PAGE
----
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Cincinnati Reds links - Anthony DeSclafani is healthy (we think)

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Cincinnati Reds v Arizona Diamondbacks Photo by Jennifer Stewart/Getty Images

There is no real way around the fact that the Cincinnati Reds could really, really use a 4 WAR starting pitcher to front their rotation. For one, that’s obviously an extremely valuable player, one who only produces that kind of value with commiserate quantity of innings pitched, something all rotations would gladly soak up. However, in the Reds’ case, having an anchor like that keeps the number of open rotation spots at just four, meaning less peripheral arms get tasked with making starts.

Finding those kinds of pitchers isn’t easy in any regard. Doing so via trade or free agency is even more difficult, as those routes come with severe costs. The ability to scrounge one up from the depths of your own organization, though, is a literal ace in the hole move that teams often dream of, and there are a ton of folks - me included - that hope that’s exactly what the Reds can do with Anthony DeSclafani.

Disco, though, has been through an injury nightmare for some two years running. First, it was the oblique injury in 2016 that lingered longer than any of us expected and limited him to just 20 starts. Then, it was 2017’s elbow scare, with a strained UCL in his pitching arm and residual tendinitis that kept him from pitching at all. So, when you read the quotes that Disco gave The Enquirer’s Zach Buchanan about being healthy and making 30+ starts in 2018, it’s OK to admit you instinctively cross your fingers, toes, legs, arms, and nose hairs in superstitious fashion.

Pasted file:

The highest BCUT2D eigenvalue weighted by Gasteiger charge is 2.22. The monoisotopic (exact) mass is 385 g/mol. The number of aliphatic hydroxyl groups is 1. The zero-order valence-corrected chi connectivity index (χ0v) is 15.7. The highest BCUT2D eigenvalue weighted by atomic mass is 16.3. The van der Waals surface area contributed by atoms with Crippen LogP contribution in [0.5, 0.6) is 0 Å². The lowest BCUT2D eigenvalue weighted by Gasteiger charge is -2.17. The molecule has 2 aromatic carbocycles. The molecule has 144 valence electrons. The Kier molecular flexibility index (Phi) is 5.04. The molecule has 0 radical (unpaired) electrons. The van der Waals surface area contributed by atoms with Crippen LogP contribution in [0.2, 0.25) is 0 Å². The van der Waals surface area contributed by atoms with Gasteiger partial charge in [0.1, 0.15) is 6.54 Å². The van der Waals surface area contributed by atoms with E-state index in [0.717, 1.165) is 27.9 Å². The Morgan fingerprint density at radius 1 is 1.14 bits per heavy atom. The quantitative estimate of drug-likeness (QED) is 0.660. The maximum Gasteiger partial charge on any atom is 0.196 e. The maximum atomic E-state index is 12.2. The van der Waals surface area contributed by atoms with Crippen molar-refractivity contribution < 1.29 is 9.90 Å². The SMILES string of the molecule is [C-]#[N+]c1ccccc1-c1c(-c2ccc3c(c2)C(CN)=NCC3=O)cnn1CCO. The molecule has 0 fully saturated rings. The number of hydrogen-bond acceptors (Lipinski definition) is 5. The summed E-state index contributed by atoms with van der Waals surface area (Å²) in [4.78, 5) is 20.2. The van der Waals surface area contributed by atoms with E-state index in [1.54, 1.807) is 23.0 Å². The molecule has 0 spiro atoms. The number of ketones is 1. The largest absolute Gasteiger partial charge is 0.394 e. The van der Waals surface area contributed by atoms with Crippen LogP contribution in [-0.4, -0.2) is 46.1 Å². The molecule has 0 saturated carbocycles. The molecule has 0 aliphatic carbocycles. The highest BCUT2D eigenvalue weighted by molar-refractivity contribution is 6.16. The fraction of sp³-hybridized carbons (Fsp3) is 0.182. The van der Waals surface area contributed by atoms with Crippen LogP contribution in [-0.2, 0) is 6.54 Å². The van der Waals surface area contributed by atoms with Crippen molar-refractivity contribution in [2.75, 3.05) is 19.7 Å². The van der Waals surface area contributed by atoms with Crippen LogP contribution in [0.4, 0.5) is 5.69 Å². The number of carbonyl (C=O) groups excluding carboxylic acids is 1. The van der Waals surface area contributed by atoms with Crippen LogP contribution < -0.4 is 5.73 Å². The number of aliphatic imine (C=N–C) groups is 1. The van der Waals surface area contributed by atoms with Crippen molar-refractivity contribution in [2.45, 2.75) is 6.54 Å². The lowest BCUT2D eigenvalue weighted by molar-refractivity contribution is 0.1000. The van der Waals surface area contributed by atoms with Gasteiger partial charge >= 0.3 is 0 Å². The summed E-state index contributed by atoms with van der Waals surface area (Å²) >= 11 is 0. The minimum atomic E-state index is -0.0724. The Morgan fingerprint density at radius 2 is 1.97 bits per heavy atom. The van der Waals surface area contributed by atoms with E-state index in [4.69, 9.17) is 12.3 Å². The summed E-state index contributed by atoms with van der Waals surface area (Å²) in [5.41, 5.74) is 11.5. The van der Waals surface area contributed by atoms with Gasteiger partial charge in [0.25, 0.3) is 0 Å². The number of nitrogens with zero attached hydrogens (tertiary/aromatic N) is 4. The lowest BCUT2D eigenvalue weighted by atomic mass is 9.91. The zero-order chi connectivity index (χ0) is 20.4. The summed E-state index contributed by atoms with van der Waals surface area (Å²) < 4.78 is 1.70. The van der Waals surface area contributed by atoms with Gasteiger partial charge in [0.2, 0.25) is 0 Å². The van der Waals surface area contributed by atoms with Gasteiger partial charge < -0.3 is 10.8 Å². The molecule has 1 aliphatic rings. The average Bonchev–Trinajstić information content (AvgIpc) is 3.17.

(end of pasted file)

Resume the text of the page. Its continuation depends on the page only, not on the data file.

On the one hand, a major question mark, albeit one that never actually had to go under the knife in ways other injury riddled pitchers have of late. On the other, though, is the 130 ERA+ Disco posted in 2016, his 3.28 ERA in those 20 starts leading to an impressive 3.0 bWAR. Alongside that is the 3.67 FIP he posted in his 184.1 inning debut season in Cincinnati, which FanGraphs both valued at 3.0 fWAR and suggested was a better season than his 2016 campaign. If - and it’s a big if - you can see the forest through the injury trees, there’s a chance that an elusive 4 WAR pitcher to anchor a rotation just might be in the cards for the Reds in 2018. When you realize the Reds might have that and Luis Castillo instead of just in Luis Castillo, that’s a damn fine concept to make you salivate.

(But still - keep all those body parts crossed, just in case.)

In other news, Redsfest kicks off today at the Duke Energy Center, and’s Mark Sheldon has a rundown of what all you can expect if you choose to attend. Joey Votto will be there, and simply standing in the same area code with him is cool enough to make you want to attend, but there’ll be wiffle ball, jokes, and what have you as well to keep the entertainment going through the weekend.

Former Cincinnati reliever Blake Wood struggled mightily with the Reds in 2017 before being DFA’d and landing with the Los Angeles Angels, and was certainly a non-tender candidate had he stuck around. Well, the Angels apparently liked what they saw in Wood enough to sign him for 2018, as they avoided arbitration with the righty at $1.45 million, according to The Rag’s Jon Heyman.

With the new posting rules having been agreed upon by both Japan’s NPB and MLB, Shohei Ohtani will officially be posted today. Apparently the negotiating window is set at 3 weeks, meaning we’ll know within the next 3 weeks which team will land the two-way superstar. The Reds, of course, are legitimately interested in signing Ohtani, as well they should be, but that doesn’t necessarily mean a ton given that every team in their right mind wants to sign him, too. It’s a different process and different era, of course, but nobody really expected the Reds to land Aroldis Chapman when he somewhat similarly emerged on MLB’s radar years ago - but, they did.

Finally, FanGraphs’ Travis Sawchik took an interesting dive into the ‘middle class’ of free agency - the players out on the market who aren’t the top-tier, bank-breakers. It’s an interesting look at a few theories on why that market has been so lukewarm of late, and is especially interesting given the Reds’ own pattern of avoiding that market almost entirely over the last handful of years. If you’re of a mind to always be trying to figure out what the execs in the game today are thinking, this is a read you’ll enjoy processing.